The GH Regulations have been amended in April 2023 to include the following key amendments:

  1. a ground handling company owned by an airline is prevented from providing ground handling services to third party airlines;
  2. airport operators can now appoint as the ground handling agency (“GHA”): (a) itself or its joint venture or its 100% owned subsidiary only if a transparent bidding process has been carried out and no bidder is selected; and (b) a subsidiary or joint venture of a public sector undertaking and if there is no subsidiary or joint venture of a public sector undertaking, a GHA shall be selected through a transparent bidding process; and
  3. no GHA or person(s) controlling such GHA shall have significant influence in any other GHA operating as such at the same airport.  If a GHA has significant influence due to an acquisition from a public sector enterprise, then: (a) the two GHAs shall be deemed to be a single GHA at the relevant airport; (b) airport operator shall promptly appoint another GHA through a transparent bidding process; and (c) such GHA/person(s) controlling the GHA shall restructure their ground handling business to ensure that on completion of 24 months of acquisition of significant influence, only one of the two GHAs operates at the relevant airport.  On expiry of 24 months, the GHA (of the two involved GHAs) with the shorter outstanding concession period shall be deemed to have surrendered its concession at the relevant airport.

The National Air Sports Policy, 2022 has been formulated by the GoI with the key objective of the promotion of air sports culture in India to include air sports such as drones, parachuting, paragliding, etc.  It is proposed that there would be a four-tier governing structure for air sports in India of which the Air Sports Federation of India, an autonomous body under MoCA, would be the apex governing body.  MoCA has also issued draft National Air Sports Guidelines, 2023 for comments whose key objectives, inter alia, include adoption of international safety practices, development of a stakeholder-friendly and effective governance structure, enhancing participation of Indian sportspersons in global air sports events and promoting design, development and manufacturing of air sports equipment in India.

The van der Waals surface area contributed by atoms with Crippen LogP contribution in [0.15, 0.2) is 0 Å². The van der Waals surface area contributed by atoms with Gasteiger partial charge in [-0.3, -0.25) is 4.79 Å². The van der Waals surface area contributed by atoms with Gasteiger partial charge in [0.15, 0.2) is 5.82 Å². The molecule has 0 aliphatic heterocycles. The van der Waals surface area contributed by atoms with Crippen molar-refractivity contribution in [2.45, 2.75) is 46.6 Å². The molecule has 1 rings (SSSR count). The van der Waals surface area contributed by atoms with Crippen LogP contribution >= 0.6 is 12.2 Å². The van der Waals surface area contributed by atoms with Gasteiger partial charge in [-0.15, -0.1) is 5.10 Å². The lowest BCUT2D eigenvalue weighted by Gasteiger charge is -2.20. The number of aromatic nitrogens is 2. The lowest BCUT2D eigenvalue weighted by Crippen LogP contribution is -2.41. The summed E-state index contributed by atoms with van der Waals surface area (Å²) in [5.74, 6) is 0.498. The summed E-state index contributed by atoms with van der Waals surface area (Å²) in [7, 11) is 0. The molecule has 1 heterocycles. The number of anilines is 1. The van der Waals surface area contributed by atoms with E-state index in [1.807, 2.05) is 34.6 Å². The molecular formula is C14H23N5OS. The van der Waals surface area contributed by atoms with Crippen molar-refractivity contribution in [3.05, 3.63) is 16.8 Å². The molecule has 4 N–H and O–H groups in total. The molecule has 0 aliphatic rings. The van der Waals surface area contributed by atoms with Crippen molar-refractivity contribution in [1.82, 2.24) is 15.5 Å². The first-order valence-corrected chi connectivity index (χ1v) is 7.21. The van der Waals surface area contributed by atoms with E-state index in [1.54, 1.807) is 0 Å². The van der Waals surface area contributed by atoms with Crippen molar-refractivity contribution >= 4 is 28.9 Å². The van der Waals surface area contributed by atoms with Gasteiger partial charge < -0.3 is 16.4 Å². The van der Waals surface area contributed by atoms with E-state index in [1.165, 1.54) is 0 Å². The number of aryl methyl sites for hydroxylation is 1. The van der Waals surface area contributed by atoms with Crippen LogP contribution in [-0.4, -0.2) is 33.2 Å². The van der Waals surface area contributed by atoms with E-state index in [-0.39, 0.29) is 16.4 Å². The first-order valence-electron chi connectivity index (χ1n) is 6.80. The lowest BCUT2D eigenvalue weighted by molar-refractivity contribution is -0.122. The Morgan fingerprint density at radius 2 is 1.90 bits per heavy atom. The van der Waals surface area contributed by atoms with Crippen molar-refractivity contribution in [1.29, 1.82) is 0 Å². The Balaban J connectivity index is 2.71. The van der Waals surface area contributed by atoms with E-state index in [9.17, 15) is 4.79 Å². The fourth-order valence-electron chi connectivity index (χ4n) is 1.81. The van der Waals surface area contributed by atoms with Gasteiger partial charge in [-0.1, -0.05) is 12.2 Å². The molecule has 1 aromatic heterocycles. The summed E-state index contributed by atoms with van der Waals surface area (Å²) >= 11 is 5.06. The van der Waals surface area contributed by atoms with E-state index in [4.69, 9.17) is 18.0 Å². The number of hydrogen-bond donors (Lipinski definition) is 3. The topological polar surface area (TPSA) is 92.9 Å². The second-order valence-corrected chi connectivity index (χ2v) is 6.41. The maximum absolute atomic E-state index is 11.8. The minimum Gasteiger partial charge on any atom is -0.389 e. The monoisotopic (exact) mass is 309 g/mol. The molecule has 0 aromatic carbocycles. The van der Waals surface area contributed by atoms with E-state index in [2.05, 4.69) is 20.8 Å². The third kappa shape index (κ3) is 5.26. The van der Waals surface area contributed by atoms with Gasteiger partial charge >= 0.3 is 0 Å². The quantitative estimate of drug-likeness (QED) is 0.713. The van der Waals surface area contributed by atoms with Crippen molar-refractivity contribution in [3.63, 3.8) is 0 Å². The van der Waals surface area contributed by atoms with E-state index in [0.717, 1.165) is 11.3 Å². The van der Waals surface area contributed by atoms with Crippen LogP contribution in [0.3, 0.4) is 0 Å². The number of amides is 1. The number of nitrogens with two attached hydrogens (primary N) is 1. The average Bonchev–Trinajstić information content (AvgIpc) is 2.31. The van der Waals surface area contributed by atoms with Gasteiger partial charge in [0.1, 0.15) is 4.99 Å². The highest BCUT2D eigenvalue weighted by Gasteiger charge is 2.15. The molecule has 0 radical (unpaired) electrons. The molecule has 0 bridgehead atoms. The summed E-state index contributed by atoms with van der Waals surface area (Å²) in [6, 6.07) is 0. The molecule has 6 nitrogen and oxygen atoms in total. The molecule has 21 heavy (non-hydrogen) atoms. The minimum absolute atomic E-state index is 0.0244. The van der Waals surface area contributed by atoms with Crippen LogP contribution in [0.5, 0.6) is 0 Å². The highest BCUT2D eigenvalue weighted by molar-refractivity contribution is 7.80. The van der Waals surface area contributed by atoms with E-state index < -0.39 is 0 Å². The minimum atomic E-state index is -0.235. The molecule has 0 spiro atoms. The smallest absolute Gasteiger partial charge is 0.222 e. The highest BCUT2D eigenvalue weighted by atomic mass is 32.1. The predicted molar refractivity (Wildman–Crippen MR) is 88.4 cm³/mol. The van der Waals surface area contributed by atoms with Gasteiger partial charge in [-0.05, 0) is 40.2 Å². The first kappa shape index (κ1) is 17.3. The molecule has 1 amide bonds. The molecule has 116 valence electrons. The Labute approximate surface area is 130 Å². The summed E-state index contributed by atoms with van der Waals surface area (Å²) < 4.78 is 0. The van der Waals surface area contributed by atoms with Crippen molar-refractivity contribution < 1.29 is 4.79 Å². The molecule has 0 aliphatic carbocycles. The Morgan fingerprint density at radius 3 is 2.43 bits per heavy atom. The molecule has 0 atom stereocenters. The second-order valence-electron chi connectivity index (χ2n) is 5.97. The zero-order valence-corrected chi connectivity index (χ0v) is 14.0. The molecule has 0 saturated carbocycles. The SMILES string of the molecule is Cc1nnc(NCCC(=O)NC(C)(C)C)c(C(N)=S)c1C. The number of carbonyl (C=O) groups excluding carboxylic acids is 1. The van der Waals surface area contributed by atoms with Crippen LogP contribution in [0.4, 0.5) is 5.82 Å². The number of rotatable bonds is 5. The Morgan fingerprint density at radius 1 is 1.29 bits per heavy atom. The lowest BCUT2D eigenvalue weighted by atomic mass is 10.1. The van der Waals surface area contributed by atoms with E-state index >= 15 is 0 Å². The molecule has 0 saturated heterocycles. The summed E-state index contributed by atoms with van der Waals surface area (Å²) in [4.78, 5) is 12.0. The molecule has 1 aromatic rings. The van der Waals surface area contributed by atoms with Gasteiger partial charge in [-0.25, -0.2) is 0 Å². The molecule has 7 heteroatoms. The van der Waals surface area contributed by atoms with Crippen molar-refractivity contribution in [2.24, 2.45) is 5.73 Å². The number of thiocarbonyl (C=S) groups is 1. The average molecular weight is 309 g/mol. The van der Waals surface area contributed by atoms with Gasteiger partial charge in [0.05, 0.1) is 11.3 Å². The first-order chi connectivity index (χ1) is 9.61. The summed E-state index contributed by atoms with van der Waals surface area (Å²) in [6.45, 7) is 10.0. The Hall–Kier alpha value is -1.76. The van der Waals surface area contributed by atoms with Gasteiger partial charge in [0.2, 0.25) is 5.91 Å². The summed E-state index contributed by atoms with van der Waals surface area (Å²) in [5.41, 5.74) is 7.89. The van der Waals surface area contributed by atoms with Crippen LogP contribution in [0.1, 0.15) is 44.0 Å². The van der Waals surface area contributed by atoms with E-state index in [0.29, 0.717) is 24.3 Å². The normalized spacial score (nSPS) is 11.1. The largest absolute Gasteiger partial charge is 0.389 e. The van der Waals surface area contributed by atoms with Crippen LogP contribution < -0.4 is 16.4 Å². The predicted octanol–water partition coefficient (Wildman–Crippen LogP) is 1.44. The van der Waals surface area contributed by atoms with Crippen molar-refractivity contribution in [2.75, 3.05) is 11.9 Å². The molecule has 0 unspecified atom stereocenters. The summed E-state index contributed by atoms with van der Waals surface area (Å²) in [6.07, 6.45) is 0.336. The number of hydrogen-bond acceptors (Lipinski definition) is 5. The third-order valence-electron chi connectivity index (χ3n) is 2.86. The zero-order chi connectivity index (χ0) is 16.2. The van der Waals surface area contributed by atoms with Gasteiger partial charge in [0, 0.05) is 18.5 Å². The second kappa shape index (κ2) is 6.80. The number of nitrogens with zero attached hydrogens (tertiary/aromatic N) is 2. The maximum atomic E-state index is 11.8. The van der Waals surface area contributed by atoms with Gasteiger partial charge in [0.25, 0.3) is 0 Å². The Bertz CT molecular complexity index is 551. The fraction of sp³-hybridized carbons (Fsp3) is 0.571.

The International Financial Services Centres Authority (“IFSCA”) issued a circular dated May 18, 2022, the “Framework for Aircraft Leases”, which, inter alia, provides guidelines for the establishment of a lessor entity in GIFT City.  Further, the DGCA amended the Air Transport Circular No. 02/2017 dated September 19, 2022 (as revised from time time) to include the requirement in relation to the import of aircraft and acquisition of Indian registered aircraft in GIFT-City.

In order to bring uniformity with tax deduction provisions, the Central Board of Direct Taxes under notification dated July 20, 2023 granted exemption from tax deduction at source under Section 194 of the ITA from dividend income paid by a unit of IFSC engaged in aircraft leasing business to a unit of IFSC engaged in the same business, subject to certain conditions.

Willis Lease Finance were among the first lessors to set up and structure multiple engine leases out of GIFT-City.  This year has seen an increase in registrations by Indian and foreign banks with the IFSCA as banking units.  Air India has also registered its subsidiary as a finance company in GIFT-City and is the first scheduled commercial airline in India to structure a commercial aircraft lease through GIFT-City.  It has successfully completed acquisition of India’s first wide – body A350-900 aircraft through a finance lease agreement with HSBC, structured through Air India’s GIFT-City subsidiary.  The MoCA published the Protection and Enforcement of Interests in the Aircraft Objects Bill, 2022 (the “CTC Bill”) on April 16, 2022 (revised on July 20, 2022) in order to implement the CTC in India with a view to discharging the treaty obligations and to avail benefits of the Indian accession to the treaty.  The CTC Bill also contains provisions that will accord primacy to the provisions of the CTC Bill in case of conflict with any other law in force in India, permit self-help remedies, and give effect to applicable insolvency provisions of the CTC.  Irrespective of whether the parties to an agreement have chosen India as the place of jurisdiction or not, the remedies under the CTC Bill will be applicable to all transactions that have a connection to India unless the same has been specifically excluded under the relevant transaction documents.  Presently, the CTC Bill is undergoing public consultations and it is difficult to ascertain when it will be promulgated as legislation by the Parliament.